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Rivet is a smart audio creation and distribution company. Our platform is state-of-the-art, combining award-winning interactive media content, voice technologies and artificial intelligence (AI) to enable you to get your stories heard everywhere. 

Blog Posts

Filtering by Category: Talk Shows

Interview style tips

Charlie Meyerson

The key to a successful interview on Rivet is to ensure it fights for its audience's attention -- that it's engaging from the first word, so listeners get right up front a reason not to skip. That means standing features, like a show's name, or a theme song, or an underwriting or sponsorship message, should be delayed until after those most interesting words (maybe including a highlight sound-bite from the interview to come.) But once you have the audience's attention, how do you keep it? How do you keep the interview moving and engaging? You'll find as many different approaches as you'll find hosts. But here's an approach that's served me well over the years, adapted from a blog post for my journalism students.

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What's next? The art of teasing

James VanOsdol

If you want your listeners to come back for the next episode, give them a reason. Always be thinking ahead about what the next 2-5 shows might include (guests, topics, features). Tease what's coming up to generate anticipation, but don't just read off a list.

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The virtues of being yourself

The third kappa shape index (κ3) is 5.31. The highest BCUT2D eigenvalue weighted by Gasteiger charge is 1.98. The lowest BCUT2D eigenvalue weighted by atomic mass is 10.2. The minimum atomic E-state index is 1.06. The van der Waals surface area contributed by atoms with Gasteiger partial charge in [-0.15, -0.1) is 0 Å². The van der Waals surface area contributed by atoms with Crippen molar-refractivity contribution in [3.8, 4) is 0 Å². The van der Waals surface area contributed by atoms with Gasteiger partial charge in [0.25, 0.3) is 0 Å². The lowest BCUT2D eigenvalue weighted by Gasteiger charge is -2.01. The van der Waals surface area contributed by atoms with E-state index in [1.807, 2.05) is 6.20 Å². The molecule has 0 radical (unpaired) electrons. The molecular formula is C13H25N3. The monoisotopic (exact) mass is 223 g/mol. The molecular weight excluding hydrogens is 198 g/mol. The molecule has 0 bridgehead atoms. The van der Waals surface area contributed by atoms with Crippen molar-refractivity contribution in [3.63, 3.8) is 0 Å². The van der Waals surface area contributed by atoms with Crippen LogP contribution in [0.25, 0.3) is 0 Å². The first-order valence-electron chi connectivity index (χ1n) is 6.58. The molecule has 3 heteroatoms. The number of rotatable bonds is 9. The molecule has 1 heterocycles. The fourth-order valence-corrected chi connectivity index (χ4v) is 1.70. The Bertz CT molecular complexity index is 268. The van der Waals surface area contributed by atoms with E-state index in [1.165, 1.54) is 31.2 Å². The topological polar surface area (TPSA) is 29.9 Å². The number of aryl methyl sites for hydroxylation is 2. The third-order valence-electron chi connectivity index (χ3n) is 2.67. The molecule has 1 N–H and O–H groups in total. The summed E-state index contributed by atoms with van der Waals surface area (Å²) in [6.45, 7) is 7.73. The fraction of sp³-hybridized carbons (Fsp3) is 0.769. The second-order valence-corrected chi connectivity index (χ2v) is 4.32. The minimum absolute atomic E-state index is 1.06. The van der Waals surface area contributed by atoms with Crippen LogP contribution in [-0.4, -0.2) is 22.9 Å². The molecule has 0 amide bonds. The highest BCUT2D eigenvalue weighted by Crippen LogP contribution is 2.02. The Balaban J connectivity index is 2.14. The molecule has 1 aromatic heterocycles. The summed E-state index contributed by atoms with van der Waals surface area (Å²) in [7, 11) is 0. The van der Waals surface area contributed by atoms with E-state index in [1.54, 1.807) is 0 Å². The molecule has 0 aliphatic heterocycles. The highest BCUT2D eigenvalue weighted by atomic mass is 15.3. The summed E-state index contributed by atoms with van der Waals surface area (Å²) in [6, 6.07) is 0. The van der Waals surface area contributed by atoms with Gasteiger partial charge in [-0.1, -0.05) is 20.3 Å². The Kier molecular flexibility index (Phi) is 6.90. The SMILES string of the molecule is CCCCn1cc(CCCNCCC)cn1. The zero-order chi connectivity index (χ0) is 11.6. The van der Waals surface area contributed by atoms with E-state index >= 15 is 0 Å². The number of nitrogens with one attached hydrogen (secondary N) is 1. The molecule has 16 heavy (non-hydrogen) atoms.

Rob Hart

Very few essays about talk radio begin with a quote from a long dead French novelist, but I feel it's important that Jean Giraudoux gets the credit that he so richly deserves. That's because he's the person who said "The secret of success is sincerity. Once you can fake that you've got it made."

The most common piece of advice fed to aspiring broadcasters is "be yourself."  That's all well and good, but the self that usually appears on the radio is the self that appears on Facebook. It's our best self; it's the self we want to project to the outside world.

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James VanOsdol

Critiquing yourself is one of the best things you can do to improve your show. Forcing yourself to listen--really listen--to your work allows you to learn from your successes and mistakes. When I hosted shows on FM radio, I had to go through a weekly(ish) process called "air-checking." Airchecks were frequently-excruciating meetings where I'd sit with the programming boss and listen to one of my shows from start to finish. The Program Director would stop-and-start the recording throughout, dissecting every word and phrase I used. I won't say all my bosses handled airchecks effectively or constructively, but my lasting takeaway was how important it is to think critically about every second of content that's put "on the air."

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